Yar’Adua, even at the outset of the sickness that took his life, talked to Nigerians via interviews. When it was obvious that he ailed considerably, Yar’Adua still feebly communicated with the people. Of course, Jonathan was talking to Nigerians. He was coherent, though many queried the depth of his articulations. For Nigeria to now regress to the level of having a president who, like a hermit, stays away from his people and in the far-between times he does, assails the people with an embarrassing, incoherent and disarticulate interjections, this will appear to be the lowest low ever in the governance of Nigeria. Worse still, the president’s minders articulate this dip as a strategy of governance and his embarrassing taciturnity, a personal flavor.
But the truth is that, all is not well with our president. Though Buhari was never known to lay store by intellection in all his years as a public official, his coherence has suffered almost irretrievably since his return from his UK infirmary. Yet, mum has been the word from the presidency on his true state of health. This has given vent to speculations. Piecing together symptoms he presents with, some argue that our president is suffering from acute dementia.
From the beginning to the end of that interview, Buhari was just in a different world of his own, occasionally emerging therefrom to talk to us. He gave answers outside the questions he was asked and his lines were filled with waffles, incoherence and his thoughts, frighteningly uncoordinated.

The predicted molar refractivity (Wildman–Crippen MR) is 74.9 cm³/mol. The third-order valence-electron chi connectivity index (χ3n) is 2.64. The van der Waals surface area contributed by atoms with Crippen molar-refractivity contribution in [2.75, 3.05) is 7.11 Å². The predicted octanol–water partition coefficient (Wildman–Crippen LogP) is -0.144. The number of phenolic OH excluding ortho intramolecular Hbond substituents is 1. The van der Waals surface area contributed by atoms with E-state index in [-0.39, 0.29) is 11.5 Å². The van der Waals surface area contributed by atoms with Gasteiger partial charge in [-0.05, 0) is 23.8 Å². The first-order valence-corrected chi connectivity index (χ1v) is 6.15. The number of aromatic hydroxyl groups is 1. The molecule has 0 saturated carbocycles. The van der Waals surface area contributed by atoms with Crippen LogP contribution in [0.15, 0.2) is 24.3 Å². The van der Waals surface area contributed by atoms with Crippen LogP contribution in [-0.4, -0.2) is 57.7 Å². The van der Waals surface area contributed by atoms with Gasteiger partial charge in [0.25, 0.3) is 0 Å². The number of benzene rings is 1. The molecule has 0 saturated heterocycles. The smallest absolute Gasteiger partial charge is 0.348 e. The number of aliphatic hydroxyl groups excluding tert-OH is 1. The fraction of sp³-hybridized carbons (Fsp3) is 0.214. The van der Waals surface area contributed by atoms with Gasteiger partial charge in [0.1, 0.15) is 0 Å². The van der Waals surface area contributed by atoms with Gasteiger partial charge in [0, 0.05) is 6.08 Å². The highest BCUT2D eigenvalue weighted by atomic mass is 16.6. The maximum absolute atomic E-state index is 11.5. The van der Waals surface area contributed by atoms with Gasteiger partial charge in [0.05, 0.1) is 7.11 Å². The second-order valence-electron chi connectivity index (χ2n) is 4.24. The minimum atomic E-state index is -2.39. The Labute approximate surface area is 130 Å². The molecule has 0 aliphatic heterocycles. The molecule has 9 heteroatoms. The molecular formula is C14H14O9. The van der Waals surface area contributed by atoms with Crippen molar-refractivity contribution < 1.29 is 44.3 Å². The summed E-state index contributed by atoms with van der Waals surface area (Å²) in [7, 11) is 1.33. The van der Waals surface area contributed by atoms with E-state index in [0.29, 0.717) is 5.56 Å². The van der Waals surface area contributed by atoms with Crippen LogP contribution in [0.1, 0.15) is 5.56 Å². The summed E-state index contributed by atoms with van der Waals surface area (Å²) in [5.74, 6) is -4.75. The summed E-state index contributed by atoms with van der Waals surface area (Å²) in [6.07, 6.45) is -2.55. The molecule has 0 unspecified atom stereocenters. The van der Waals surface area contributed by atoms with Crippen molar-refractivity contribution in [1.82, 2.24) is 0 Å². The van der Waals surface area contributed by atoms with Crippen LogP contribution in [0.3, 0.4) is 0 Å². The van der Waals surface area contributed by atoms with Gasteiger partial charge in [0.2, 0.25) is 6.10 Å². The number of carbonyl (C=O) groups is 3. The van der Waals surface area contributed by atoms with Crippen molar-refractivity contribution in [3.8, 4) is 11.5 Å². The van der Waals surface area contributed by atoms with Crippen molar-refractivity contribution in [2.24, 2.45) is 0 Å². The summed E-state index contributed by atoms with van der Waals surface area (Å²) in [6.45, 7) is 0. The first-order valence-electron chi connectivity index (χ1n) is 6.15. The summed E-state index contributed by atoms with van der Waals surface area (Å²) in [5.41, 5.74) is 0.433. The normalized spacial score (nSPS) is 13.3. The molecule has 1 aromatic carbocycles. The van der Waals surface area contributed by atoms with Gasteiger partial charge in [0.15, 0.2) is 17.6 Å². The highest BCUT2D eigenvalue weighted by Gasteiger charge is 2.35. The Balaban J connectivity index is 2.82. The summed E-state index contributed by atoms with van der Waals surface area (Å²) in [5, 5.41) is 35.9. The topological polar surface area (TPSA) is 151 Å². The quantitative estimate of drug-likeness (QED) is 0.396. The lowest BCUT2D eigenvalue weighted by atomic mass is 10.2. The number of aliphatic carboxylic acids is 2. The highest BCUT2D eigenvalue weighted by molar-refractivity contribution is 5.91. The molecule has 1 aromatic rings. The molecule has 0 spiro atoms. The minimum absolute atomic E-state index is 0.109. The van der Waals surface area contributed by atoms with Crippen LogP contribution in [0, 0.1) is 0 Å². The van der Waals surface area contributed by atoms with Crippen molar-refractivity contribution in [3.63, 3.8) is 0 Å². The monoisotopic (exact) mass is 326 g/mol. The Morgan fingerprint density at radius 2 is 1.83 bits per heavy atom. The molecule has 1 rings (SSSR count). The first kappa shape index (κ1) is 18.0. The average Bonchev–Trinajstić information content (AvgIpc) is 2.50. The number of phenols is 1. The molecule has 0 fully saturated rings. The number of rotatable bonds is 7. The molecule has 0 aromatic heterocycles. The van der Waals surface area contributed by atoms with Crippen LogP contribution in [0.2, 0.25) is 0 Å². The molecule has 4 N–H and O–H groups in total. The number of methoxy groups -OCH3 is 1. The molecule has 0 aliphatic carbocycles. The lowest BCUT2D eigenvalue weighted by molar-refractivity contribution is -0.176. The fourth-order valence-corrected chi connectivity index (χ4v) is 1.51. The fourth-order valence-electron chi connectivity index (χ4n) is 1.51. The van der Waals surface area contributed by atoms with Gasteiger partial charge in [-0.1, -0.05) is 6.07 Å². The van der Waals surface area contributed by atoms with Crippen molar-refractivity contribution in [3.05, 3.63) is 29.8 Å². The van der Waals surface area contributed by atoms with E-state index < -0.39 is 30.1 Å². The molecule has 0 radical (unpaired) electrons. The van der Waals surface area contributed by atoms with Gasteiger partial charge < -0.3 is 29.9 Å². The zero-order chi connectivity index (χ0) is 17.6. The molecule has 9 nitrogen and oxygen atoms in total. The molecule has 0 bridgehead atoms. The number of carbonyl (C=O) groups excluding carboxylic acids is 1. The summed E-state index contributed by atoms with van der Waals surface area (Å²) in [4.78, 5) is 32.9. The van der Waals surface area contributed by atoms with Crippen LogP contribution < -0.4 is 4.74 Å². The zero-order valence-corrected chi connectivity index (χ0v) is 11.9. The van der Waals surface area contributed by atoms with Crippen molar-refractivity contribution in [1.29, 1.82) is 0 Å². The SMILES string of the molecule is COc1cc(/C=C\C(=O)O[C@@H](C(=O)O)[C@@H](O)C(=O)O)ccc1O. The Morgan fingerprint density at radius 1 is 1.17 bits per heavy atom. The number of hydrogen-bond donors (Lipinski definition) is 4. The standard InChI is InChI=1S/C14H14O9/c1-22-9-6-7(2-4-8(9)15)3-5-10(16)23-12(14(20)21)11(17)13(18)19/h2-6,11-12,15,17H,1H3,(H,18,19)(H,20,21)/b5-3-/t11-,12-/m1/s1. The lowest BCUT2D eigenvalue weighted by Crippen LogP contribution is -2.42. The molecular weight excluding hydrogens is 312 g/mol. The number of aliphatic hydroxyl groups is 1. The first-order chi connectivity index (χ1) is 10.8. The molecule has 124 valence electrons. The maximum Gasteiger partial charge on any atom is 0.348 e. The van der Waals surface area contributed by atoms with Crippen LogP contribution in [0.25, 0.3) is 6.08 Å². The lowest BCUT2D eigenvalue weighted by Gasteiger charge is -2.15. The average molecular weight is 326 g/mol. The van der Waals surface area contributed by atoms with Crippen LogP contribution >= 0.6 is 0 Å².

Asked about comparative economic indicators pre-his presidency on Nigeria’s debt stock, unemployment and exchange rates, one would have expected a well marshaled response. Not Buhari. His response was, “Well, I’m not sure how correct your calculations are, but all I know is that we have to allow people to get access to the farms. We just have to go back to the land. What we have done so far, like I said, we have achieved some success. But the most important is the farm, machinery and infrastructure.” This trend ran through almost the entire gamut of the interview that was deluged by repetition of past and irrelevant rhetoric. Why respond with ara omo le when asked elo n’koko?
These became very noticeable and embarrassing while the president answered the question on the Electoral Act Amendment’s Direct/Indirect primaries. In fact, he was a pitiable sight throughout the interview. He seemed to have been well coached on answers to the pre-sent questions, which he sauced with his old quips of “integrity” and “security.” When confronted with follow-ups, however, he was always at sea.